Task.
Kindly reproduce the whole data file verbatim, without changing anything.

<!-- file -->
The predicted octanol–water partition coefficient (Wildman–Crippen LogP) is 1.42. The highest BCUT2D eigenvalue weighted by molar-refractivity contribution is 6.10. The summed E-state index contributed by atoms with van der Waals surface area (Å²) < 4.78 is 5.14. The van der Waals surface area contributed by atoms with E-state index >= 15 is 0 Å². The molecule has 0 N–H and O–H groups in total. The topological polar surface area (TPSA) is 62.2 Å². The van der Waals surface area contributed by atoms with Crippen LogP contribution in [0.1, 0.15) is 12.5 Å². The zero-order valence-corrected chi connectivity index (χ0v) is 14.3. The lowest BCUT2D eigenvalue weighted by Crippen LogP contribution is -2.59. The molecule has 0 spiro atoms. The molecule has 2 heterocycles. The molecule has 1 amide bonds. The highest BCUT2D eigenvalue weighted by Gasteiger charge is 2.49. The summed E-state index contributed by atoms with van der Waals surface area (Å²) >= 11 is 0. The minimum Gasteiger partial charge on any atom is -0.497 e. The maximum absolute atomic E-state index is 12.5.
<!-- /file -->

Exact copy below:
The predicted octanol–water partition coefficient (Wildman–Crippen LogP) is 1.42. The highest BCUT2D eigenvalue weighted by molar-refractivity contribution is 6.10. The summed E-state index contributed by atoms with van der Waals surface area (Å²) < 4.78 is 5.14. The van der Waals surface area contributed by atoms with E-state index >= 15 is 0 Å². The molecule has 0 N–H and O–H groups in total. The topological polar surface area (TPSA) is 62.2 Å². The van der Waals surface area contributed by atoms with Crippen LogP contribution in [0.1, 0.15) is 12.5 Å². The zero-order valence-corrected chi connectivity index (χ0v) is 14.3. The lowest BCUT2D eigenvalue weighted by Crippen LogP contribution is -2.59. The molecule has 0 spiro atoms. The molecule has 2 heterocycles. The molecule has 1 amide bonds. The highest BCUT2D eigenvalue weighted by Gasteiger charge is 2.49. The summed E-state index contributed by atoms with van der Waals surface area (Å²) >= 11 is 0. The minimum Gasteiger partial charge on any atom is -0.497 e. The maximum absolute atomic E-state index is 12.5.